These Boots are no Longer Made for Walking
"Oh, East is East, and West is West, and never the twain shall meet, Till Earth and Sky stand presently at God’s great Judgment Seat." Rudyard Kipling
I’m a city girl, as in The City, The Big Apple, New York City. He’s a western, small-town-kind-of-guy. I’m a Gucci-kind-of-girl. He’s always been a cowboy- boot-wearing-guy. And I don’t mean the fancy, handcrafted, custom-made, snakeskin, gold-and-silver encrusted Tony Lama or Lucchese kind of cowboy boots. I mean unadorned, work boots. “Shit-kickers,” as my father so eloquently – and accurately – described them.
Yet, East did meet West; the earth did move, and we became engaged. Set to marry in my second hometown, Las Vegas, a locale more like NYC than the Wild West, we met with the rabbi at my brother’s home, where the ceremony would be held.
“Rabbi, please tell Jon he cannot wear Nocona ‘Let’s Rodeo’ cowboy boots with a tuxedo,” I said to the rabbi.
“We can’t? said my brother, mid-stride, as he passed in the hall.
“We can’t? echoed the rabbi.
And so it was ordained. The three wore cowboy boots at the wedding. Oh, well. I admit Jon did a helluva fine job when it came time to smash the wine goblet, commemorating the destruction of the Temple in Jerusalem some 2,000 years ago.
Now, please do not get me wrong. My husband is not a country bumpkin. He is an accomplished and internationally-recognized leader in the field of energy efficiency and renewables. He has twice held presidential appointments, twice been confirmed by the US Senate, and has influenced energy policy across the globe. He is, as my grandmother would have said, a “big deal.” Yet, through it all, pin-stripe suits, silk ties, toney briefcases and all, he has worn those same boots –boots that have been mentioned in newspaper articles and even been the subject of a tweet!
Jon’s got cowboy boots in brown and black, but he mostly wears the brown ones. In fact, he mostly wears the brown ones. And by “ones” I mean the same one pair. He’s had them longer than we’ve been married (almost 30 years). He’s had them re-soled countless times and polished hundreds of times in airports on at least three continents.
Until one month ago …
Then the left boot leather, worn out at long last, split open across the front. Jon cried out in such sharp pain that I thought he had hurt himself. I ran into the bedroom and he held up the boot for me to behold. Even I was sad. Jon had to go to work and so, he reluctantly put on another pair of boots. I promised to take the maimed brown boot to the repair shop that very morning, but we both knew the outcome. There would be no salvation for the shit kickers.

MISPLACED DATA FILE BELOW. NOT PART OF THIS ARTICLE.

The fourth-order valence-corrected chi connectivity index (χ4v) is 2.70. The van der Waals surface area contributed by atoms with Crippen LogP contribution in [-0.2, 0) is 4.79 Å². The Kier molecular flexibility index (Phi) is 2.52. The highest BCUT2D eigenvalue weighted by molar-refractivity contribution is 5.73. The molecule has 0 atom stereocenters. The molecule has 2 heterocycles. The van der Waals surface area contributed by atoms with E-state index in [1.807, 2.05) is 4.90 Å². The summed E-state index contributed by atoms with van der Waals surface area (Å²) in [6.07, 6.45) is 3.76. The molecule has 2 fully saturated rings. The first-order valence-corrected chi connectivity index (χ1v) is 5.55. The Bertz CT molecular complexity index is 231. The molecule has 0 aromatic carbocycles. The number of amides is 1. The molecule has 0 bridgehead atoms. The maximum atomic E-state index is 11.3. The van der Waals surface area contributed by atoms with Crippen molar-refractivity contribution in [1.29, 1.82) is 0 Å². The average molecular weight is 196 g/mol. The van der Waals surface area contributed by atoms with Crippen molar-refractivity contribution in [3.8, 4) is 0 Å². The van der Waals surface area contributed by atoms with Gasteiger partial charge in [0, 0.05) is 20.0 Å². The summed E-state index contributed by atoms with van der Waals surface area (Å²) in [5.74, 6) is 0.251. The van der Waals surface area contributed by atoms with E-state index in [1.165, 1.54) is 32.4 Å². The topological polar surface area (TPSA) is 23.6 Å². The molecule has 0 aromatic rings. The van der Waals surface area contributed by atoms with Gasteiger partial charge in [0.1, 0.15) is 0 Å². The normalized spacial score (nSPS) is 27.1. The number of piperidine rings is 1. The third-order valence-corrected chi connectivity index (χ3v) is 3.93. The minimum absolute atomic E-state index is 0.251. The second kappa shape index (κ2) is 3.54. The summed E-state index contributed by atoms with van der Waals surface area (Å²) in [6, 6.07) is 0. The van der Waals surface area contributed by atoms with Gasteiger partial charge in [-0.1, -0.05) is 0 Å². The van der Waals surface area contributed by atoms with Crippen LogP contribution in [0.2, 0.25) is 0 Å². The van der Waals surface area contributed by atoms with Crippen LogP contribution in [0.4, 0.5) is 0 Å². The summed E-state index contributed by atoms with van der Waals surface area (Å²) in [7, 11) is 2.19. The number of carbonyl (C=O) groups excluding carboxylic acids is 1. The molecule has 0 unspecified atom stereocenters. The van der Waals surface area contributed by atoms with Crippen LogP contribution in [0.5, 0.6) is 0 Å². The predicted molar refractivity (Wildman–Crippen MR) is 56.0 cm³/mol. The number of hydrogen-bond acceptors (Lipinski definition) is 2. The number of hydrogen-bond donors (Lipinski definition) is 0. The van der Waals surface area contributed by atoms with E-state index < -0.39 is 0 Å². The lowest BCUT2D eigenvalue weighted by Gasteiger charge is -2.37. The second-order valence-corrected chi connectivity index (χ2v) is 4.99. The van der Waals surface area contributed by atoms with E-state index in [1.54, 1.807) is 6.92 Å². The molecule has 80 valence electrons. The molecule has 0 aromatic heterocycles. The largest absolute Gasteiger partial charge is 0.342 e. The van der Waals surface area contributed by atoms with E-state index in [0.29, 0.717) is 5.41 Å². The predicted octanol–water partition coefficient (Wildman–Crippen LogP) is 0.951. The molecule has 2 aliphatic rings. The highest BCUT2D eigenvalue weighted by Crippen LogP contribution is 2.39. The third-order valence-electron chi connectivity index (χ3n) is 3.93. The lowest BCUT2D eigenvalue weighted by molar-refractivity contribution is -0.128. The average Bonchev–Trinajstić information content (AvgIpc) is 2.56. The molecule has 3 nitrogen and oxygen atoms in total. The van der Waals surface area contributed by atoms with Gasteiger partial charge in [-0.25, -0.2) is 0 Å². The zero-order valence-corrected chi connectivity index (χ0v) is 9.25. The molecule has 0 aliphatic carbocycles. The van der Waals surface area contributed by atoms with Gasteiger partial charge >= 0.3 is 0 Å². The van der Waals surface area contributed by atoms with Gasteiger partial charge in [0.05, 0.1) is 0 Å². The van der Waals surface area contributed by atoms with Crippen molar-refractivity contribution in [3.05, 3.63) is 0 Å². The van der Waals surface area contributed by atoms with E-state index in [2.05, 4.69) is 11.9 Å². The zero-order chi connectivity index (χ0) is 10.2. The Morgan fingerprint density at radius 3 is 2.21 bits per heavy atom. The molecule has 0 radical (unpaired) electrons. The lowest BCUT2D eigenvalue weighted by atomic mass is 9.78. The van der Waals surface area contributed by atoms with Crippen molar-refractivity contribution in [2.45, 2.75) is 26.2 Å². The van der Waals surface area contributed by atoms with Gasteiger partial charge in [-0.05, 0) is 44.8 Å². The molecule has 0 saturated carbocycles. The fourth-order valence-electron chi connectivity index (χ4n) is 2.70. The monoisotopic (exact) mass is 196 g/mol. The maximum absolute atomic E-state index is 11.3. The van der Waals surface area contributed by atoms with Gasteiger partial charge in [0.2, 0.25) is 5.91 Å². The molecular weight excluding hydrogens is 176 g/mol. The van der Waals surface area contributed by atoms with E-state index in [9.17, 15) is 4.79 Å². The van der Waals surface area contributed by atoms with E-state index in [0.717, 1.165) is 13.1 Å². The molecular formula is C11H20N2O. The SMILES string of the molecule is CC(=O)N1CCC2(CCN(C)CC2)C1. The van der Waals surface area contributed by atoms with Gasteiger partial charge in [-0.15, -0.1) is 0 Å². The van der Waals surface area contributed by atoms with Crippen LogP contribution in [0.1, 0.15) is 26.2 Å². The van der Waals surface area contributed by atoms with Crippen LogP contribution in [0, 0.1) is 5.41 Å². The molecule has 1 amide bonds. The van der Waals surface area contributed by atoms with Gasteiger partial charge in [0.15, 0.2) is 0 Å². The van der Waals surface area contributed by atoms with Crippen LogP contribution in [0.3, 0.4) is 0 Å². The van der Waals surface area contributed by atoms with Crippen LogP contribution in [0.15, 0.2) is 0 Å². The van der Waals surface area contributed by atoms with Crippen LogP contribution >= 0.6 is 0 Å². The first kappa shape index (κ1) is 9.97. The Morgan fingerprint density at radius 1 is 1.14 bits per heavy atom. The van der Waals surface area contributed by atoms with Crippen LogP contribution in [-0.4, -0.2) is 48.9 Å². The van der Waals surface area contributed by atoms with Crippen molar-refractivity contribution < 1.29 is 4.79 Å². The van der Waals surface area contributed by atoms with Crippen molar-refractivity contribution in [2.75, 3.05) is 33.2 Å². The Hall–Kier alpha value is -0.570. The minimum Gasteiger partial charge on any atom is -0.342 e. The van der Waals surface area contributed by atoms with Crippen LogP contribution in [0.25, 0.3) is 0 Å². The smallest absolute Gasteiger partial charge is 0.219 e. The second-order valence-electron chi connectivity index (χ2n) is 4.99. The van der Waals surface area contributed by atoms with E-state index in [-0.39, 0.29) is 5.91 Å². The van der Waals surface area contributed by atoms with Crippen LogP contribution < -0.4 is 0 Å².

As promised, I lugged the weighty maimed lefty to the shoe shop. The guy looked at me, “Really?” he said. “I’m a repairman. Not a miracle man.”
I thought of getting a quote for bronzing the browns for Jon but figured it would cost a fortune, weigh a ton and in the end, I’d be the one stuck dusting them.
“Do you want me to toss them for you, lady?”
I almost said yes, but thought that Jon would likely want to conduct some sort of private memorial ceremony for his bestie boots. So, I lugged them back home and put them discretely in the corner of the garage, delicately covering them up in a makeshift shroud (you know, an old, stained towel).
Sure enough, quicker than you can say “Hi, honey, how was your day?” Jon asked for a “sitrep” on the boot’s condition. What could I say? I just put my hand on his shoulder and kissed him gently on the cheek. It felt like a scene from a TV show when the ER doc comes out to tell the family that their loved one has just died.
Jon reclaimed the boots from the garage, lovingly (and to my mind, excessively) caressed them in farewell and then handed them to me.
“Please throw them out for me. I can’t do it,” he whispered.
I half thought he’d sneak out of the house during the night and retrieve them. I half thought he’d chase after the garbage men the next morning, entreating them to return his beloved boot buddies.
For the next few days, he wore another pair of brown boots that had resided in the closet for so many years that I had indeed regularly dusted them. Jon went around with a pained expression which I mistook as a cowboy equivalent of shiva for gentiles. Then, I noticed Jon was limping. He was in pain alright, but it was physical, not mental. The new boots hurt. I went back to the repair shop to see Bob – we were now on a first name basis. Bob stretched the boots. Jon wore the boots and proclaimed they were better. Better, but not the same.
The next thing I knew Jon had torn an ad from the newspaper for Samuel Hubbard shoes, which the company touts as “Remarkably light. Ridiculously comfortable. Crafted from the finest leathers and materials from all over the world for you to move, walk, work, live and play.” That may be so, but I’d describe them as fancy-looking sneaker-y shoes for older guys with beaucoup discretionary income.
Jon bought a pair and now he’s wearing them everywhere. We live in Berkeley where casual style rules supreme, so he’s OK for now. I just worry that these shoes doom him from every securing a presidential appointment again. They look more ready for the country club and retirement than Capitol Hill.
I’m glad he’s comfortable, but I confess. I’m a bit sad. This feels like a real rite of passage and not a welcome one at that. My youthful cowboy is gone at least from a sartorial standpoint.
Oh, well, he’s got bunions. What the heck. I can’t eat raw onions anymore. Maybe that’s what happens when middle-aged East meets West. Love and understanding. Bunions meet onions.
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